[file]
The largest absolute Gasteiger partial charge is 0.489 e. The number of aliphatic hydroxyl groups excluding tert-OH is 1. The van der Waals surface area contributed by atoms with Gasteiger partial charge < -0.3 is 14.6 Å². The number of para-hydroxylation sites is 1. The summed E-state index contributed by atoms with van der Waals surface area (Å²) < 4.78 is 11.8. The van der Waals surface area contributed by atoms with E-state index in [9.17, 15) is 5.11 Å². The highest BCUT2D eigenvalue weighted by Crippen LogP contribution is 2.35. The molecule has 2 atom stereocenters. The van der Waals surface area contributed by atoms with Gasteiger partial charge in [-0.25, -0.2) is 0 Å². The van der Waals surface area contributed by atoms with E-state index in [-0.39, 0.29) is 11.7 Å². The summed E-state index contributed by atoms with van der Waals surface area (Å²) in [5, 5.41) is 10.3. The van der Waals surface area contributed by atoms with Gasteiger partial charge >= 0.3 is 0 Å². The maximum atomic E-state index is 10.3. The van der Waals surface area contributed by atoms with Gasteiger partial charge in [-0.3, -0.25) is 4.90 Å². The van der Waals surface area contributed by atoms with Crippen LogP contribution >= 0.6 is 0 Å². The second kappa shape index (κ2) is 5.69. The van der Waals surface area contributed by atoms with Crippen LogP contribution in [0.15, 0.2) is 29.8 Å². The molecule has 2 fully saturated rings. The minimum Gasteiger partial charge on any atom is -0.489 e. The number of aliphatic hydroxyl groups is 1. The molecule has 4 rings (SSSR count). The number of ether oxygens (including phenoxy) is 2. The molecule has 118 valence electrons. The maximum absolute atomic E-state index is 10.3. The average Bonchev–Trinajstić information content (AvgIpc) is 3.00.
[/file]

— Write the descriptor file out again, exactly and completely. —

The largest absolute Gasteiger partial charge is 0.489 e. The number of aliphatic hydroxyl groups excluding tert-OH is 1. The van der Waals surface area contributed by atoms with Gasteiger partial charge < -0.3 is 14.6 Å². The number of para-hydroxylation sites is 1. The summed E-state index contributed by atoms with van der Waals surface area (Å²) < 4.78 is 11.8. The van der Waals surface area contributed by atoms with E-state index in [9.17, 15) is 5.11 Å². The highest BCUT2D eigenvalue weighted by Crippen LogP contribution is 2.35. The molecule has 2 atom stereocenters. The van der Waals surface area contributed by atoms with Gasteiger partial charge in [-0.25, -0.2) is 0 Å². The van der Waals surface area contributed by atoms with E-state index in [-0.39, 0.29) is 11.7 Å². The summed E-state index contributed by atoms with van der Waals surface area (Å²) in [5, 5.41) is 10.3. The van der Waals surface area contributed by atoms with Gasteiger partial charge >= 0.3 is 0 Å². The maximum atomic E-state index is 10.3. The van der Waals surface area contributed by atoms with Gasteiger partial charge in [-0.3, -0.25) is 4.90 Å². The van der Waals surface area contributed by atoms with Crippen LogP contribution >= 0.6 is 0 Å². The second kappa shape index (κ2) is 5.69. The van der Waals surface area contributed by atoms with Crippen LogP contribution in [0.15, 0.2) is 29.8 Å². The molecule has 2 fully saturated rings. The minimum Gasteiger partial charge on any atom is -0.489 e. The number of aliphatic hydroxyl groups is 1. The molecule has 4 rings (SSSR count). The number of ether oxygens (including phenoxy) is 2. The molecule has 118 valence electrons. The maximum absolute atomic E-state index is 10.3. The average Bonchev–Trinajstić information content (AvgIpc) is 3.00.